Moritz Grossmann is reinventing the art of German watchmaking
As Moritz Grossmann launches a series of pioneering movements, Tempus speaks to CEO Christine Hutter about how the brand is transporting German watchmaking into stunning new realms
The birthplace of German watchmaking is not in a major city, as you might expect, but instead a small town an hour’s drive outside Dresden, nestled in the countryside not far from the Czech border. Despite its tiny size – the town has a population of just 7,000, one restaurant and no hotel – Glashütte and its inhabitants have played a major part in the history of horology since the 1850s.
To this day, many inhabitants work for one of the town’s watch manufacturers. Christine Hutter was one such woman. After several years gaining experience within the workshops of well-established Glashütte brands, she branched out on her own to create a new manufacture that reinterprets ancestral craftsmanship with modern technology.
Inspired by Karl Moritz Grossmann, 19th-century founder and director of the German Watchmaking School, she acquired the rights to use his name and in 2008, Moritz Grossmann was born.
“Grossmann was one of the most eminent watchmakers in the 19th century in Glashütte,” explains Hutter, who remains the company’s CEO. “He started in 1854 with his own workshop where he produced pocket watches, pendulum clocks and measuring instruments. Grossmann wanted to give his knowledge to other people, so he wrote a lot of books, he wrote essays, he translated books from other languages into German. One of his biggest developments was the concept and establishment of the German Watchmaking School in 1878.” Without this school, the town’s crucial craft could have been lost. >>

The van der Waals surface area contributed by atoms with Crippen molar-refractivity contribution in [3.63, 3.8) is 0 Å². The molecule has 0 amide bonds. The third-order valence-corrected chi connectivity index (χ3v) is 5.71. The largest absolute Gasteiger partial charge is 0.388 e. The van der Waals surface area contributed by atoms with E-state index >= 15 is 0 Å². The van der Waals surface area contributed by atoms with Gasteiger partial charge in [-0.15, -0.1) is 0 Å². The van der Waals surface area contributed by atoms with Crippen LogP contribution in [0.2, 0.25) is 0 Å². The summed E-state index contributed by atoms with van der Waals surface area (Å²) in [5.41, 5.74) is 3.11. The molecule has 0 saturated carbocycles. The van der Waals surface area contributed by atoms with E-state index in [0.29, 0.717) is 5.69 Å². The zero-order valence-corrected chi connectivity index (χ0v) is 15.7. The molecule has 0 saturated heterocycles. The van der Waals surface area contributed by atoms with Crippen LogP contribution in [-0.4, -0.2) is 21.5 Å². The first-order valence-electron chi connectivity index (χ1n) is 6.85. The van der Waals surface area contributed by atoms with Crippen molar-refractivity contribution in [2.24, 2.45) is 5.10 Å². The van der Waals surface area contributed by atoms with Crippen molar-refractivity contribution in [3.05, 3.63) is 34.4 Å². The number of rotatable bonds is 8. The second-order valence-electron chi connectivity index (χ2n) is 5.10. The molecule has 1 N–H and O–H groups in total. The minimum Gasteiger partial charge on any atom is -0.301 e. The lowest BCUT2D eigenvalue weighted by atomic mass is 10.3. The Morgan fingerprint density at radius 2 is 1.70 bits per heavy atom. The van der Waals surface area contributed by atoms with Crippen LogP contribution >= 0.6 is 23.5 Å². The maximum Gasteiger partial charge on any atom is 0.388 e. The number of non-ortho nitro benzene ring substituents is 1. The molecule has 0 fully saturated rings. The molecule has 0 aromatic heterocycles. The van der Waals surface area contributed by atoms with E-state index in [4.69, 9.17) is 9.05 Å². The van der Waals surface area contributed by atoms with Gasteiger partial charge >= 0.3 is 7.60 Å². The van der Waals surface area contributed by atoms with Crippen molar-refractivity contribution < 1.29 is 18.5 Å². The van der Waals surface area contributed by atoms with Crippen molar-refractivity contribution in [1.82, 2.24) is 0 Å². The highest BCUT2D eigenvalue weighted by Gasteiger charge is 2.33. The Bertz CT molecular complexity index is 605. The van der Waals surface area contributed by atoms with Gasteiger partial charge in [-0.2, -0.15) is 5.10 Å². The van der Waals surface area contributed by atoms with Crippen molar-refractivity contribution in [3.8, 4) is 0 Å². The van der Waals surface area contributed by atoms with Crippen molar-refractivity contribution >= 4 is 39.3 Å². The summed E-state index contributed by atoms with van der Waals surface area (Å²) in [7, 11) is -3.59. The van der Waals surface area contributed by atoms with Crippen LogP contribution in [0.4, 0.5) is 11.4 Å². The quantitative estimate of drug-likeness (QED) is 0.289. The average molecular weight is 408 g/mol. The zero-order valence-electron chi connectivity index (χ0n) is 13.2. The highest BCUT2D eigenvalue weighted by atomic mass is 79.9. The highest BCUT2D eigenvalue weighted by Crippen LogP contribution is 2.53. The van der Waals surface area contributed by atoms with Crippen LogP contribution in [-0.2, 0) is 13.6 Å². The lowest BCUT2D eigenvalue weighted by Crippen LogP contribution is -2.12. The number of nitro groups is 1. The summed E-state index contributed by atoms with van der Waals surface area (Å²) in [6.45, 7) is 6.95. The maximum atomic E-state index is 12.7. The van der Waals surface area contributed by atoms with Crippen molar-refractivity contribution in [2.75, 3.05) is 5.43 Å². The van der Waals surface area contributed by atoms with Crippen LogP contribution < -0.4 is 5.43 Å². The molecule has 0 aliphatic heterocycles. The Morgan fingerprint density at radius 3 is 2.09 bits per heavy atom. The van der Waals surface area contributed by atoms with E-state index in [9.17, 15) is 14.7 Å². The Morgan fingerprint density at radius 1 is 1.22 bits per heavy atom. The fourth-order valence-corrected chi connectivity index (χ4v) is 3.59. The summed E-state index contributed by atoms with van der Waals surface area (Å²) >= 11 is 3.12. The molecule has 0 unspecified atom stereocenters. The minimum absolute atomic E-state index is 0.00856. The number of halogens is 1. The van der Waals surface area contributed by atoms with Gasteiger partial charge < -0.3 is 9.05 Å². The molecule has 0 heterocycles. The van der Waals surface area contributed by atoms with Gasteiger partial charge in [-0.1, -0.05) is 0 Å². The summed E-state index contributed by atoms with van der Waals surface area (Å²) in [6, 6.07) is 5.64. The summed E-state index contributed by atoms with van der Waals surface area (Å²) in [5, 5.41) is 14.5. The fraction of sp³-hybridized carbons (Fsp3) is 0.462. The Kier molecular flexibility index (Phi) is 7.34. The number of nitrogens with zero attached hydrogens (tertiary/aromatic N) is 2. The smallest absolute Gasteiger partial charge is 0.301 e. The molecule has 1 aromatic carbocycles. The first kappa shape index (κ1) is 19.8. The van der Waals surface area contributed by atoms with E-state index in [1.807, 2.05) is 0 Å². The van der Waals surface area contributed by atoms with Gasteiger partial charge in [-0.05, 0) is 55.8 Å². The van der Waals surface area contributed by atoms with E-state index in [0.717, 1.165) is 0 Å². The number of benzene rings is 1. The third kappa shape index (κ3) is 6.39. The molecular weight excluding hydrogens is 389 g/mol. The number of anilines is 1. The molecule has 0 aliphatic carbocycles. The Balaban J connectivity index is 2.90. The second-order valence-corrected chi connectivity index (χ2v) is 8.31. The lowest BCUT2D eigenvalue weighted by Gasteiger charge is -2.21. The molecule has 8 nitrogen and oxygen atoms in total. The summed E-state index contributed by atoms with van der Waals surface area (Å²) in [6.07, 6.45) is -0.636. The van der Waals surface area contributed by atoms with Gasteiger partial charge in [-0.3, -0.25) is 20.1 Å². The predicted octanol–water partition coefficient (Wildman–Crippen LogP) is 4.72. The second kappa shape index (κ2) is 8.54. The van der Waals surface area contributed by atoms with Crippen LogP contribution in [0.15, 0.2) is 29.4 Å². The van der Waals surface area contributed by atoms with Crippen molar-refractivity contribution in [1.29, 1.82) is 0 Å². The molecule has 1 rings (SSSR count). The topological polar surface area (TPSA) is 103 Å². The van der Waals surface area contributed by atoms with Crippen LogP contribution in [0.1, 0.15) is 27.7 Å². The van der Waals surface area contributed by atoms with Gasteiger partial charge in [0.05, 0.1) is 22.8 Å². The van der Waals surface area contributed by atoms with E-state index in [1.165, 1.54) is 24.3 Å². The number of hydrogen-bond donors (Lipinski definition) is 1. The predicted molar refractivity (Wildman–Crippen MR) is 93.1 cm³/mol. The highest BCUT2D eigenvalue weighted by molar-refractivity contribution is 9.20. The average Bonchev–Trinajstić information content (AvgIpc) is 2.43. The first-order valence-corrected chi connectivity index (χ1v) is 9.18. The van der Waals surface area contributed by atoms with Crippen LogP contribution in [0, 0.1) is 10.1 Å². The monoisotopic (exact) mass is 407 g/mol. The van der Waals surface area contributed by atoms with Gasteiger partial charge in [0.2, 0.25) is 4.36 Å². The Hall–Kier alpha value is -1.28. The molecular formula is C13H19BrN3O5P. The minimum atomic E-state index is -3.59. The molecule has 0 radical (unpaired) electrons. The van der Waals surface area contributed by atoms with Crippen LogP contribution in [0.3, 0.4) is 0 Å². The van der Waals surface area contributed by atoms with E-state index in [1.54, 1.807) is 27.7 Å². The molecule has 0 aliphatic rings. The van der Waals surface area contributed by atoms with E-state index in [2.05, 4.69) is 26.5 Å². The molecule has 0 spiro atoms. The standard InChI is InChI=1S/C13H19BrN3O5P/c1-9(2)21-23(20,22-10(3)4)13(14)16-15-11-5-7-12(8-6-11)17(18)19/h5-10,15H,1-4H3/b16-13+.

“I came to Glashütte in 1996 and I recognised the importance of the name of Moritz Grossmann,” Hutter continues. “My vision was to start a manufacture on the highest level that resonates with the name Moritz Grossmann. In 2008, we established Grossmann Uhren GmbH and started from scratch to set up a new manufacture.”
Last year, the company celebrated its 10-year anniversary. In a single decade, it has grown from one woman’s dream to a company with 50 employees with the capabilities to prototype watches and produce 85% of each watch’s movements in-house – an impressive feat considering the age and relatively modest size of the brand.
Despite its burgeoning success, Hutter is insistent that Moritz Grossmann, like the man who inspired it, will always be an independent force. “We are happy to be an independent brand because it gives us more flexibility,” she says. “We can sit together, make decisions, get up from the table and start to work with it. It also gives us the flexibility to be innovative in design and in the development of the movements. While our quality is very, very high, we do not have to follow rules set by somebody else, so we can decide what we think is the best way to go on.”